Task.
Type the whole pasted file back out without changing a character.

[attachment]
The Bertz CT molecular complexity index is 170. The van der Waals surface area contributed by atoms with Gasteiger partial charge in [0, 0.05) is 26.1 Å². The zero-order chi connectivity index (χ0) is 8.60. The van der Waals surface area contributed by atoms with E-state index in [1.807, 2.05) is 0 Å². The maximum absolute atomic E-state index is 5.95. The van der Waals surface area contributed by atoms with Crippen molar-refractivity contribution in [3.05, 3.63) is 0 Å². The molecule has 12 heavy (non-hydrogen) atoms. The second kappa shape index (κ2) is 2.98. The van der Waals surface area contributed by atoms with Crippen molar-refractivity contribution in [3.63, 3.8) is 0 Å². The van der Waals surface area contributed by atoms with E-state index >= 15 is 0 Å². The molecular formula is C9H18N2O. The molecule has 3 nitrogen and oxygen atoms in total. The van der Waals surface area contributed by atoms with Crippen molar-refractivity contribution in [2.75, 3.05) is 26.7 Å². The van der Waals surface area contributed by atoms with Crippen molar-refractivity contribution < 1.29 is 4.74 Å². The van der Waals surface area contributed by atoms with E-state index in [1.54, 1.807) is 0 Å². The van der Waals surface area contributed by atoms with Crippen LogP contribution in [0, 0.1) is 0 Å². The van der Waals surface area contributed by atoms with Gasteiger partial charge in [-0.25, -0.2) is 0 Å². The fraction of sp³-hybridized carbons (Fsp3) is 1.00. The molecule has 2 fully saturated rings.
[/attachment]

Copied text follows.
The Bertz CT molecular complexity index is 170. The van der Waals surface area contributed by atoms with Gasteiger partial charge in [0, 0.05) is 26.1 Å². The zero-order chi connectivity index (χ0) is 8.60. The van der Waals surface area contributed by atoms with E-state index in [1.807, 2.05) is 0 Å². The maximum absolute atomic E-state index is 5.95. The van der Waals surface area contributed by atoms with Crippen molar-refractivity contribution in [3.05, 3.63) is 0 Å². The molecule has 12 heavy (non-hydrogen) atoms. The second kappa shape index (κ2) is 2.98. The van der Waals surface area contributed by atoms with Crippen molar-refractivity contribution in [3.63, 3.8) is 0 Å². The van der Waals surface area contributed by atoms with E-state index >= 15 is 0 Å². The molecular formula is C9H18N2O. The molecule has 3 nitrogen and oxygen atoms in total. The van der Waals surface area contributed by atoms with Crippen molar-refractivity contribution in [2.75, 3.05) is 26.7 Å². The van der Waals surface area contributed by atoms with Crippen molar-refractivity contribution < 1.29 is 4.74 Å². The van der Waals surface area contributed by atoms with E-state index in [1.54, 1.807) is 0 Å². The van der Waals surface area contributed by atoms with Crippen LogP contribution in [0, 0.1) is 0 Å². The van der Waals surface area contributed by atoms with Gasteiger partial charge in [-0.25, -0.2) is 0 Å². The fraction of sp³-hybridized carbons (Fsp3) is 1.00. The molecule has 2 fully saturated rings.